By OZIOMA ONYENWEAKU
Do you recall the sexual assault case I used as an example last time? I stated there that the girl would not have forgiven her mother if she was eventually violated by her father. A lot of people have asked me why I felt so; and why the girl would blame her mother and not her father.
Is that also your question? It is not that I ‘feel’ that the girl would blame her mother. I know so. I have interacted and involved a lot in children matters to know so. She, sure, would hate her father for violating her but she would blame her mother and might go as far as hating her mother too; that, I can conveniently tell you. You see, children, have a huge expectation of their mothers; expectation next to what we expect of God.
Children actually see mothers as capable of doing possibly anything. Mothers can fix anything; virtually everything. I remember when my little boy then asked me to remove his face and give him his sister’s kind of face. Funny, isn’t it? But he was quite serious.
To him, mum could do it! I found myself sweating. I just did not want to tell him mum wouldn’t be able to do that. However, I handled it perfectly well! I came out victorious! Yeah! (You’ve got to write in if you want to know how I did it without disappointing the boy). Take it from me, children believe mothers have special powers, and unseen eyes all over their bodies to observe and discern what goes on around them. I once asked a girl why she believed her mother should have known about an issue. Her reply? “Is she not a mother?” Children simply want you mothers to pick the clues, observe the signs, and discern the changes. One of the participants at a workshop for girls, in giving a vote of thanks, requested my team and I to plead with mothers to sit up and be more involved in their children’s lives. She bitterly complained that many mothers did not know what went on in their homes, the companies their children kept, the habits they had picked, and (in her words) “and they call themselves ‘mothers’” I believe that mothers are naturally endowed with certain foresight. Mothers are quite observant, quite intuitive, meticulous, and are given to details. It is the application of these natural endowments that stand the mothers out, and make them the pride of the home. We are going to delve more into this.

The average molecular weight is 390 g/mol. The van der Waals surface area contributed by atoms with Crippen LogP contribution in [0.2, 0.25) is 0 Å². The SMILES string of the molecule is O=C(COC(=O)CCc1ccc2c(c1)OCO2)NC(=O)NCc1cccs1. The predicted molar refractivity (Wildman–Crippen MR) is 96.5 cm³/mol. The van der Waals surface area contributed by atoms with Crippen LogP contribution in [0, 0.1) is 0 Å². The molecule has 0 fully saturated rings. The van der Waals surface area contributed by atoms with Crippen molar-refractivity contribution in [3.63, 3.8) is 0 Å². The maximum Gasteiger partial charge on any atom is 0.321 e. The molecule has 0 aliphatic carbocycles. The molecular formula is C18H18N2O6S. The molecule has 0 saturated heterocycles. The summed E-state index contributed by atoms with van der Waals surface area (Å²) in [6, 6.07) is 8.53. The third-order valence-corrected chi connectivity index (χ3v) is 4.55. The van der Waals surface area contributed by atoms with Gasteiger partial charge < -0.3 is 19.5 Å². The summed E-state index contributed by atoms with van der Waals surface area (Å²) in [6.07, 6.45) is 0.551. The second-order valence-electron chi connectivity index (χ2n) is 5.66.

Meantime, let us take a look at this true life story as a case study. Rose (name has been changed) was a lively 12 year old girl whose mother was her world. Rose’s father had died before Rose turned 7. Rose was the only child. She had an uncle that she was very fond of. Rose was always at her best any time this uncle visited; she would jump on him, hug him and be all over him. The uncle, on his own part, was showering Rose with many gifts. A loving uncle! On one of his visits, Rose’s mother left Rose and her uncle at home and went to the market. That day the devil struck! Rose was raped by her uncle. Rose cried herself to sleep. When Rose’s mother came back, Rose did not come out of her room to welcome the mother as she was wont to do.
The uncle was in the sitting room. Rose’s mother had to call out several times before Rose sluggishly came out to greet her mother. When she came out, she smiled at no one and spoke to no one. The mother was surprise, and asked if Rose was not happy that she was back. Rose said nothing. “Maybe, because the big girl just woke up from sleep”, the uncle playfully interjected, and tried touching Rose; Rose cringed and drew away from him. Rose’s mother accepted waking up from sleep to be the reason for the change in attitude, and did nothing.
That, of course, was the beginning of several sexual abuses that Rose suffered at the hand of her uncle. Rose grew to hate her mother. What do you think could be Rose’s reason for hating her mother over the rape incident? Can you identify the underlying cause of what happened between Rose and her uncle? Do you see this case as revealing any area for parents to work on in safeguarding their children against sexual abuse? Please write in. See you next week. Stay safe.